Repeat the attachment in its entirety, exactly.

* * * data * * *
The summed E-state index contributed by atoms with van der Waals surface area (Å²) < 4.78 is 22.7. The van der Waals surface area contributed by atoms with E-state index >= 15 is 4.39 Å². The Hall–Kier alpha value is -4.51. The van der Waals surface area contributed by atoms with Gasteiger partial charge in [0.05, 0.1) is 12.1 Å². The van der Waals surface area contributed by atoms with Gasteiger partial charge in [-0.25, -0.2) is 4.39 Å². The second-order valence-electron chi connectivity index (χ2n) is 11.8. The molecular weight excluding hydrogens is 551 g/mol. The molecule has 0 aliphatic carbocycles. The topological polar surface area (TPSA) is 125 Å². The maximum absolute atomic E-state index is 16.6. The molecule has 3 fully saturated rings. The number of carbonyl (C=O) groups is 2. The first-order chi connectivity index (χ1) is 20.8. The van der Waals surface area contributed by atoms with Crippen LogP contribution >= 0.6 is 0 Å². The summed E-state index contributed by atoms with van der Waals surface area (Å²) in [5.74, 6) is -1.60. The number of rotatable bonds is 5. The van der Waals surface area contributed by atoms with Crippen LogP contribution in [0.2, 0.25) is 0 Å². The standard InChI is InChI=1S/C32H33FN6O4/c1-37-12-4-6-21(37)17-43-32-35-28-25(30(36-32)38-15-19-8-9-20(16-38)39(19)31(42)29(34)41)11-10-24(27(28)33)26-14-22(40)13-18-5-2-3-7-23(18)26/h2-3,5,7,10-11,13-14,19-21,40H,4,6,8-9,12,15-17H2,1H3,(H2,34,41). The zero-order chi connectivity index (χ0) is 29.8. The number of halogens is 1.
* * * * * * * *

The summed E-state index contributed by atoms with van der Waals surface area (Å²) < 4.78 is 22.7. The van der Waals surface area contributed by atoms with E-state index >= 15 is 4.39 Å². The Hall–Kier alpha value is -4.51. The van der Waals surface area contributed by atoms with Gasteiger partial charge in [0.05, 0.1) is 12.1 Å². The van der Waals surface area contributed by atoms with Gasteiger partial charge in [-0.25, -0.2) is 4.39 Å². The second-order valence-electron chi connectivity index (χ2n) is 11.8. The molecular weight excluding hydrogens is 551 g/mol. The molecule has 0 aliphatic carbocycles. The topological polar surface area (TPSA) is 125 Å². The maximum absolute atomic E-state index is 16.6. The molecule has 3 fully saturated rings. The number of carbonyl (C=O) groups is 2. The first-order chi connectivity index (χ1) is 20.8. The van der Waals surface area contributed by atoms with Crippen LogP contribution >= 0.6 is 0 Å². The summed E-state index contributed by atoms with van der Waals surface area (Å²) in [5.74, 6) is -1.60. The number of rotatable bonds is 5. The van der Waals surface area contributed by atoms with Crippen LogP contribution in [0.2, 0.25) is 0 Å². The standard InChI is InChI=1S/C32H33FN6O4/c1-37-12-4-6-21(37)17-43-32-35-28-25(30(36-32)38-15-19-8-9-20(16-38)39(19)31(42)29(34)41)11-10-24(27(28)33)26-14-22(40)13-18-5-2-3-7-23(18)26/h2-3,5,7,10-11,13-14,19-21,40H,4,6,8-9,12,15-17H2,1H3,(H2,34,41). The zero-order chi connectivity index (χ0) is 29.8. The number of halogens is 1.